Thursday, July 30, 2015


The best films about boxing intermix the personal lives of boxers with their struggles in the ring.  Boxing becomes a romantic metaphor for the struggles of life, especially when life belongs to someone who by mischance or misdoing has fallen low, or never risen above their low station to begin with.  The Champ (1931) and Rocky (1977) fall in this category. 
Southpaw (2015) is not particularly original, but it’s entertaining.  It follows the patterns of The Champ and Rocky.  Winning a prize fight becomes a way of regaining control of one’s life, of redeeming one’s sins and mistakes, of saving one’s family.  The film, however, is well made, generally, and the acting, especially of the child actor Oona Laurence, of Forrest Whittaker (always impressive) as the trainer, and of Jake Gyllenhaal as the suggestively named Billy Hope is excellent.  The film is well paced, and it methodically works its way through initial exposition, calamity, setback, and the slow struggle to recovery.  The boxing scenes are convincing, both because the average audience member (such as myself) does not know enough about boxing to recognize fakery, because of fast and effective editing, and because of the basic skill with which they are made.
Enjoyable as it is, the film has a certain hollowness.  As soon as I learned it was a boxing film, I became suspicious of the formula I feared it would depend on, and the audience manipulations it might involve.  Those manipulations are there.  In the pathos of a young child angry at and worried over her suffering father.  In the figure of the trainer who seeks his own redemption through the fighter he warily agrees to train.  In the manager who is interested in Billy only as long as he offers means of earning money.  In the friends and hangers on who abandon him once disaster strikes.  And in the unlikely and inadvisable last-chance match that offers him the chance to recover his footing.  All these elements are in place.  All the director Antoine Fuqua has to do is connect them plausibly together.  There’s no doubt he makes the connections successfully.  But the plot pre-dates the film, which is like a connect-the-dots puzzle as a result.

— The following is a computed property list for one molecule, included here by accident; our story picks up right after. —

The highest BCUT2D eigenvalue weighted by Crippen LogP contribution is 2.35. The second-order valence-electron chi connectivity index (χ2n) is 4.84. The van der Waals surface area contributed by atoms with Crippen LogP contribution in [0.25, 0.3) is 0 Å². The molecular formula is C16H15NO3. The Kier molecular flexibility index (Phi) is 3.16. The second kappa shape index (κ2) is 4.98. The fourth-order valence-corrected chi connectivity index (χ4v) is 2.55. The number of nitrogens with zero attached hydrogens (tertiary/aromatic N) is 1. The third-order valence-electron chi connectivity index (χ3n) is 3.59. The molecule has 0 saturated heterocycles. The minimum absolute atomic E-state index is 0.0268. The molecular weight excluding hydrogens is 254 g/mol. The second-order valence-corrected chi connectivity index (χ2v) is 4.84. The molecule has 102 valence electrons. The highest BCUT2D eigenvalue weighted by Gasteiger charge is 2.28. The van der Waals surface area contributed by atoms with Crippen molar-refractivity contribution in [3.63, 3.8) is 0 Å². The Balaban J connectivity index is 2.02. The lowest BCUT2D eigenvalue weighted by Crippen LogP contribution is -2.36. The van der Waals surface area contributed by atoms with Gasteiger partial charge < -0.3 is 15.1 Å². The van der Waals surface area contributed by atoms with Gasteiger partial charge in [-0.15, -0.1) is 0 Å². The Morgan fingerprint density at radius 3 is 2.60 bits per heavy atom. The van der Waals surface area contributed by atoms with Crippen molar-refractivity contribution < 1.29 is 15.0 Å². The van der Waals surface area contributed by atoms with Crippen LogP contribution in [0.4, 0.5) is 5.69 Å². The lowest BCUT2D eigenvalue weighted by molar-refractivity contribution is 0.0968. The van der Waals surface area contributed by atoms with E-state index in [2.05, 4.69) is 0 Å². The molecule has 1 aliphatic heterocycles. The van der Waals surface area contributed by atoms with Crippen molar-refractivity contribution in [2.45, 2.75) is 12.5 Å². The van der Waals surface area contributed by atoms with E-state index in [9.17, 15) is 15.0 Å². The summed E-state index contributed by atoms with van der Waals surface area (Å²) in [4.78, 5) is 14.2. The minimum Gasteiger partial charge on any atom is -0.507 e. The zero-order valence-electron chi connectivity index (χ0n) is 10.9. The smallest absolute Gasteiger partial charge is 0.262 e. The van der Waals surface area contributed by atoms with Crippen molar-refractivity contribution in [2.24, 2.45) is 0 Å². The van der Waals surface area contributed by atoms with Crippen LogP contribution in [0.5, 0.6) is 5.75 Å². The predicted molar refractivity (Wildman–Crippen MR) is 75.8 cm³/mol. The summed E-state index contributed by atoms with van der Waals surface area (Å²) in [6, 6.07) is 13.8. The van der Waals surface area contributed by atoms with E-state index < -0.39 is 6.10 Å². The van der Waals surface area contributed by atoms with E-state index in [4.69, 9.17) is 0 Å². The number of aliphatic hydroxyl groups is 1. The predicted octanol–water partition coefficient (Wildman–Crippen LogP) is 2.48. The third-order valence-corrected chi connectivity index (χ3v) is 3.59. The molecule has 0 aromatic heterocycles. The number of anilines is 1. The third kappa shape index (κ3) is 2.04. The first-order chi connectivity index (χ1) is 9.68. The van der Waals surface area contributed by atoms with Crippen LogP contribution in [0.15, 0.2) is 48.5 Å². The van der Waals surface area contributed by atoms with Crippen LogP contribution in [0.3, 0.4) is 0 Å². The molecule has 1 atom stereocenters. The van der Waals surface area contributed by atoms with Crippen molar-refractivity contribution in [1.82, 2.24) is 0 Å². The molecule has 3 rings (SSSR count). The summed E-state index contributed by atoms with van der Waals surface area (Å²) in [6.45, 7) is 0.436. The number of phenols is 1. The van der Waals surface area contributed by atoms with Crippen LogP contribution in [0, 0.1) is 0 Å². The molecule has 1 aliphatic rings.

There is an obvious setup in this film for a sequel.  This is unfortunate.  There is no need for a sequel.  We’re satisfied when the film is over and the long redemptive arc is complete.  But certain significant plot details are left unresolved.  Despite hints at the possibility of neurological damage, Billy misses the opportunity to tell his daughter, or his trainer, or the reporters at the post-bout press conference, that he’ll never fight again.  And so, unless ticket sales are weak, we’ll likely see Billy in the ring again.

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